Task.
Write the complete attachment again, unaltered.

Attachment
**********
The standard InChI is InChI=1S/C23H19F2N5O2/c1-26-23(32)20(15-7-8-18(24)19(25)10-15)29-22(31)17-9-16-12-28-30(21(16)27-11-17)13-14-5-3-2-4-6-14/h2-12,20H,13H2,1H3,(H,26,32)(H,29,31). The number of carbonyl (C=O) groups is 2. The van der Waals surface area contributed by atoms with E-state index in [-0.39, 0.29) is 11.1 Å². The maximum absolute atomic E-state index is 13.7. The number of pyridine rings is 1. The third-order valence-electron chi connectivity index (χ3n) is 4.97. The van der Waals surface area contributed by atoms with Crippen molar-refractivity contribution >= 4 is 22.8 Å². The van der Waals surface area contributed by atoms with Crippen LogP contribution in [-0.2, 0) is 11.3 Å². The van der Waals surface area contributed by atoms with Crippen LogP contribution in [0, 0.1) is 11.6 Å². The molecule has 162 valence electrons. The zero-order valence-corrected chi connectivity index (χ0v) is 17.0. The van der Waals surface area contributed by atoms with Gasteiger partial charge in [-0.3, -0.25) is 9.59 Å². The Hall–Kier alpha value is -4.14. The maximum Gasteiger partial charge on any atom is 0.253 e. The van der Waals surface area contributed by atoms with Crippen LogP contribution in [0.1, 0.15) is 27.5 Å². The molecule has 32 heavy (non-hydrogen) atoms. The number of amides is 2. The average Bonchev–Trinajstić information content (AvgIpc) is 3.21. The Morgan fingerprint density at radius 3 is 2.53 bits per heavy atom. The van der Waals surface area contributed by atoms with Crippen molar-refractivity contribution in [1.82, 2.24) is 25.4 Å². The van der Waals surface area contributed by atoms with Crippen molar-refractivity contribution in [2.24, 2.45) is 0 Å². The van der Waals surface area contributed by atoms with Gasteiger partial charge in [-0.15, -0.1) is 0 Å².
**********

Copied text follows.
The standard InChI is InChI=1S/C23H19F2N5O2/c1-26-23(32)20(15-7-8-18(24)19(25)10-15)29-22(31)17-9-16-12-28-30(21(16)27-11-17)13-14-5-3-2-4-6-14/h2-12,20H,13H2,1H3,(H,26,32)(H,29,31). The number of carbonyl (C=O) groups is 2. The van der Waals surface area contributed by atoms with E-state index in [-0.39, 0.29) is 11.1 Å². The maximum absolute atomic E-state index is 13.7. The number of pyridine rings is 1. The third-order valence-electron chi connectivity index (χ3n) is 4.97. The van der Waals surface area contributed by atoms with Crippen molar-refractivity contribution >= 4 is 22.8 Å². The van der Waals surface area contributed by atoms with Crippen LogP contribution in [-0.2, 0) is 11.3 Å². The van der Waals surface area contributed by atoms with Crippen LogP contribution in [0, 0.1) is 11.6 Å². The molecule has 162 valence electrons. The zero-order valence-corrected chi connectivity index (χ0v) is 17.0. The van der Waals surface area contributed by atoms with Gasteiger partial charge in [-0.3, -0.25) is 9.59 Å². The Hall–Kier alpha value is -4.14. The maximum Gasteiger partial charge on any atom is 0.253 e. The van der Waals surface area contributed by atoms with Crippen LogP contribution in [0.1, 0.15) is 27.5 Å². The molecule has 32 heavy (non-hydrogen) atoms. The number of amides is 2. The average Bonchev–Trinajstić information content (AvgIpc) is 3.21. The Morgan fingerprint density at radius 3 is 2.53 bits per heavy atom. The van der Waals surface area contributed by atoms with Crippen molar-refractivity contribution in [1.82, 2.24) is 25.4 Å². The van der Waals surface area contributed by atoms with Crippen molar-refractivity contribution in [2.24, 2.45) is 0 Å². The van der Waals surface area contributed by atoms with Gasteiger partial charge in [-0.15, -0.1) is 0 Å².